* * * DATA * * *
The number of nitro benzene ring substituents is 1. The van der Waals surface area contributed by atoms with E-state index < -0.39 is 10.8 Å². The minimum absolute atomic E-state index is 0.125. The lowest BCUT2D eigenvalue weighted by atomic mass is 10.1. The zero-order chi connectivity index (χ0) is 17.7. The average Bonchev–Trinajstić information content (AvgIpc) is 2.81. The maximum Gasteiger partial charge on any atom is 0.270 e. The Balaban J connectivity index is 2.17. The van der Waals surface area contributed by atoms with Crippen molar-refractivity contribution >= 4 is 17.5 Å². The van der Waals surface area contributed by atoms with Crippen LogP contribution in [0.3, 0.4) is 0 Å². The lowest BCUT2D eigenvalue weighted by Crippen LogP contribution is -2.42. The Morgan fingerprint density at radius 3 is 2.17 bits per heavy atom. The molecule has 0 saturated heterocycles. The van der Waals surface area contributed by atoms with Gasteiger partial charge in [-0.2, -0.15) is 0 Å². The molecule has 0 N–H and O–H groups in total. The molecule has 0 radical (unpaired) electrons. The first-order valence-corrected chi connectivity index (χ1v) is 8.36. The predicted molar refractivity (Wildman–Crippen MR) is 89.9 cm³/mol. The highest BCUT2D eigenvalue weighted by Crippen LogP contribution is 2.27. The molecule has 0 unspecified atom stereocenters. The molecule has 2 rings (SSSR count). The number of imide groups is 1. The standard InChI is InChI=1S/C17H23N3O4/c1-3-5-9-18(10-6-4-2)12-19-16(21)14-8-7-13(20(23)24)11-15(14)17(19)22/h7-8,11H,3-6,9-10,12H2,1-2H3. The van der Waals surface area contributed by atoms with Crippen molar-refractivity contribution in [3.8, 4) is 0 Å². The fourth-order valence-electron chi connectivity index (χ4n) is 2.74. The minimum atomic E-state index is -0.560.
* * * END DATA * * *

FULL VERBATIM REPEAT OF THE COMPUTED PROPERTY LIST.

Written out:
The number of nitro benzene ring substituents is 1. The van der Waals surface area contributed by atoms with E-state index < -0.39 is 10.8 Å². The minimum absolute atomic E-state index is 0.125. The lowest BCUT2D eigenvalue weighted by atomic mass is 10.1. The zero-order chi connectivity index (χ0) is 17.7. The average Bonchev–Trinajstić information content (AvgIpc) is 2.81. The maximum Gasteiger partial charge on any atom is 0.270 e. The Balaban J connectivity index is 2.17. The van der Waals surface area contributed by atoms with Crippen molar-refractivity contribution >= 4 is 17.5 Å². The van der Waals surface area contributed by atoms with Crippen LogP contribution in [0.3, 0.4) is 0 Å². The lowest BCUT2D eigenvalue weighted by Crippen LogP contribution is -2.42. The Morgan fingerprint density at radius 3 is 2.17 bits per heavy atom. The molecule has 0 saturated heterocycles. The van der Waals surface area contributed by atoms with Gasteiger partial charge in [-0.2, -0.15) is 0 Å². The molecule has 0 N–H and O–H groups in total. The molecule has 0 radical (unpaired) electrons. The first-order valence-corrected chi connectivity index (χ1v) is 8.36. The predicted molar refractivity (Wildman–Crippen MR) is 89.9 cm³/mol. The highest BCUT2D eigenvalue weighted by Crippen LogP contribution is 2.27. The molecule has 0 unspecified atom stereocenters. The molecule has 2 rings (SSSR count). The number of imide groups is 1. The standard InChI is InChI=1S/C17H23N3O4/c1-3-5-9-18(10-6-4-2)12-19-16(21)14-8-7-13(20(23)24)11-15(14)17(19)22/h7-8,11H,3-6,9-10,12H2,1-2H3. The van der Waals surface area contributed by atoms with Crippen molar-refractivity contribution in [3.8, 4) is 0 Å². The fourth-order valence-electron chi connectivity index (χ4n) is 2.74. The minimum atomic E-state index is -0.560.